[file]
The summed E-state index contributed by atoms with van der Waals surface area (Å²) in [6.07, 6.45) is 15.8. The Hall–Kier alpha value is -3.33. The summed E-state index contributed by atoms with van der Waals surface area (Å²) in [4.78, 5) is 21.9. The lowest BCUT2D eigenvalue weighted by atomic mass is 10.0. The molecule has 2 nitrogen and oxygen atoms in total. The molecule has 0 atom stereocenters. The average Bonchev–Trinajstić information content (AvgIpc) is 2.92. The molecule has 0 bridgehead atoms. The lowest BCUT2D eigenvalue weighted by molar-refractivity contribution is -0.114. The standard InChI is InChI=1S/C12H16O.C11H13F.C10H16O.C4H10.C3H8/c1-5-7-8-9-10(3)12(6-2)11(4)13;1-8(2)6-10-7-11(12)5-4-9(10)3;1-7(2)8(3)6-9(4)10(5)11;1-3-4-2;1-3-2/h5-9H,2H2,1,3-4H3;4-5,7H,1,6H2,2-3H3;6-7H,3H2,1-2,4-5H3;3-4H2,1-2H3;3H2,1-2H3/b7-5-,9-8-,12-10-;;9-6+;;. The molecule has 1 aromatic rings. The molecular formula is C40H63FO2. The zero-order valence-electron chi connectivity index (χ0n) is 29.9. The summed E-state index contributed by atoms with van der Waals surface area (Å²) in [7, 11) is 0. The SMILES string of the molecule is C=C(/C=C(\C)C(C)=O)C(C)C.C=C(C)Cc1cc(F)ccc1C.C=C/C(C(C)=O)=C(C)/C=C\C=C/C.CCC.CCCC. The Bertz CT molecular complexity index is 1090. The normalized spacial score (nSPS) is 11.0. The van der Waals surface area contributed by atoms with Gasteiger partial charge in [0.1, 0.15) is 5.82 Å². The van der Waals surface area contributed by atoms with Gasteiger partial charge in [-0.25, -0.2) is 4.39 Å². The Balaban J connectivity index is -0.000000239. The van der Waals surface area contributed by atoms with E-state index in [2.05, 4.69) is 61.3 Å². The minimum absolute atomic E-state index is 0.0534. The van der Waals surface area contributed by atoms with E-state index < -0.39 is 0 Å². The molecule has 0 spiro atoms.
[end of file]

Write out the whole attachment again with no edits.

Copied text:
The summed E-state index contributed by atoms with van der Waals surface area (Å²) in [6.07, 6.45) is 15.8. The Hall–Kier alpha value is -3.33. The summed E-state index contributed by atoms with van der Waals surface area (Å²) in [4.78, 5) is 21.9. The lowest BCUT2D eigenvalue weighted by atomic mass is 10.0. The molecule has 2 nitrogen and oxygen atoms in total. The molecule has 0 atom stereocenters. The average Bonchev–Trinajstić information content (AvgIpc) is 2.92. The molecule has 0 bridgehead atoms. The lowest BCUT2D eigenvalue weighted by molar-refractivity contribution is -0.114. The standard InChI is InChI=1S/C12H16O.C11H13F.C10H16O.C4H10.C3H8/c1-5-7-8-9-10(3)12(6-2)11(4)13;1-8(2)6-10-7-11(12)5-4-9(10)3;1-7(2)8(3)6-9(4)10(5)11;1-3-4-2;1-3-2/h5-9H,2H2,1,3-4H3;4-5,7H,1,6H2,2-3H3;6-7H,3H2,1-2,4-5H3;3-4H2,1-2H3;3H2,1-2H3/b7-5-,9-8-,12-10-;;9-6+;;. The molecule has 1 aromatic rings. The molecular formula is C40H63FO2. The zero-order valence-electron chi connectivity index (χ0n) is 29.9. The summed E-state index contributed by atoms with van der Waals surface area (Å²) in [7, 11) is 0. The SMILES string of the molecule is C=C(/C=C(\C)C(C)=O)C(C)C.C=C(C)Cc1cc(F)ccc1C.C=C/C(C(C)=O)=C(C)/C=C\C=C/C.CCC.CCCC. The Bertz CT molecular complexity index is 1090. The normalized spacial score (nSPS) is 11.0. The van der Waals surface area contributed by atoms with Gasteiger partial charge in [0.1, 0.15) is 5.82 Å². The van der Waals surface area contributed by atoms with Gasteiger partial charge in [-0.25, -0.2) is 4.39 Å². The Balaban J connectivity index is -0.000000239. The van der Waals surface area contributed by atoms with E-state index in [2.05, 4.69) is 61.3 Å². The minimum absolute atomic E-state index is 0.0534. The van der Waals surface area contributed by atoms with E-state index < -0.39 is 0 Å². The molecule has 0 spiro atoms.